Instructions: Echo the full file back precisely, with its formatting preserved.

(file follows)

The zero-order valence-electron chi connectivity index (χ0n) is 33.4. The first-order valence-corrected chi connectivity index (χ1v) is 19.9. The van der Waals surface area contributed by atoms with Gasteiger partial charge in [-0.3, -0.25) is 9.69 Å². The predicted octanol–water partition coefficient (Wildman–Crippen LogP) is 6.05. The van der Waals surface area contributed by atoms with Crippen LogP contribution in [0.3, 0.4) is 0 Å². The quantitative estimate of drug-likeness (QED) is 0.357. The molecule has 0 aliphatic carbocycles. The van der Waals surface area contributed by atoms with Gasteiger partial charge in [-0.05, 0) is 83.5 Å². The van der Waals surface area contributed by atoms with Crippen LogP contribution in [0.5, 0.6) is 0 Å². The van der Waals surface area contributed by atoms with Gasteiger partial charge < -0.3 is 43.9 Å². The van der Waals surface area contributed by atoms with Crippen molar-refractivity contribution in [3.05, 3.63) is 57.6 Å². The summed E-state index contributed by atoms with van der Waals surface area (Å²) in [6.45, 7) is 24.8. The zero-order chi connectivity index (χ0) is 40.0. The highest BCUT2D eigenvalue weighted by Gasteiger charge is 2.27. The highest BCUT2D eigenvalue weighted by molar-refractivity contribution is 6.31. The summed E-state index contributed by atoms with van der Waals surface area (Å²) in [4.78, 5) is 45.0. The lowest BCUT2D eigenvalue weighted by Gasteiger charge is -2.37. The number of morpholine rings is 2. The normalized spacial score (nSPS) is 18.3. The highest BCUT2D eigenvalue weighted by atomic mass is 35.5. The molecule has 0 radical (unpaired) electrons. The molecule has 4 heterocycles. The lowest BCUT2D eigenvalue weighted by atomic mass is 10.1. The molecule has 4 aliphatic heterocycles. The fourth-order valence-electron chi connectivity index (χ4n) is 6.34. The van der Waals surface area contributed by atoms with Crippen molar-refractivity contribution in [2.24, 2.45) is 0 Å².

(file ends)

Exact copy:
The zero-order valence-electron chi connectivity index (χ0n) is 33.4. The first-order valence-corrected chi connectivity index (χ1v) is 19.9. The van der Waals surface area contributed by atoms with Gasteiger partial charge in [-0.3, -0.25) is 9.69 Å². The predicted octanol–water partition coefficient (Wildman–Crippen LogP) is 6.05. The van der Waals surface area contributed by atoms with Crippen LogP contribution in [0.3, 0.4) is 0 Å². The quantitative estimate of drug-likeness (QED) is 0.357. The molecule has 0 aliphatic carbocycles. The van der Waals surface area contributed by atoms with Gasteiger partial charge in [-0.05, 0) is 83.5 Å². The van der Waals surface area contributed by atoms with Crippen LogP contribution in [0.5, 0.6) is 0 Å². The van der Waals surface area contributed by atoms with Gasteiger partial charge < -0.3 is 43.9 Å². The van der Waals surface area contributed by atoms with Crippen molar-refractivity contribution in [3.05, 3.63) is 57.6 Å². The summed E-state index contributed by atoms with van der Waals surface area (Å²) in [6.45, 7) is 24.8. The zero-order chi connectivity index (χ0) is 40.0. The highest BCUT2D eigenvalue weighted by Gasteiger charge is 2.27. The highest BCUT2D eigenvalue weighted by molar-refractivity contribution is 6.31. The summed E-state index contributed by atoms with van der Waals surface area (Å²) in [4.78, 5) is 45.0. The lowest BCUT2D eigenvalue weighted by Gasteiger charge is -2.37. The number of morpholine rings is 2. The normalized spacial score (nSPS) is 18.3. The highest BCUT2D eigenvalue weighted by atomic mass is 35.5. The molecule has 0 radical (unpaired) electrons. The molecule has 4 heterocycles. The lowest BCUT2D eigenvalue weighted by atomic mass is 10.1. The molecule has 4 aliphatic heterocycles. The fourth-order valence-electron chi connectivity index (χ4n) is 6.34. The van der Waals surface area contributed by atoms with Crippen molar-refractivity contribution in [2.24, 2.45) is 0 Å².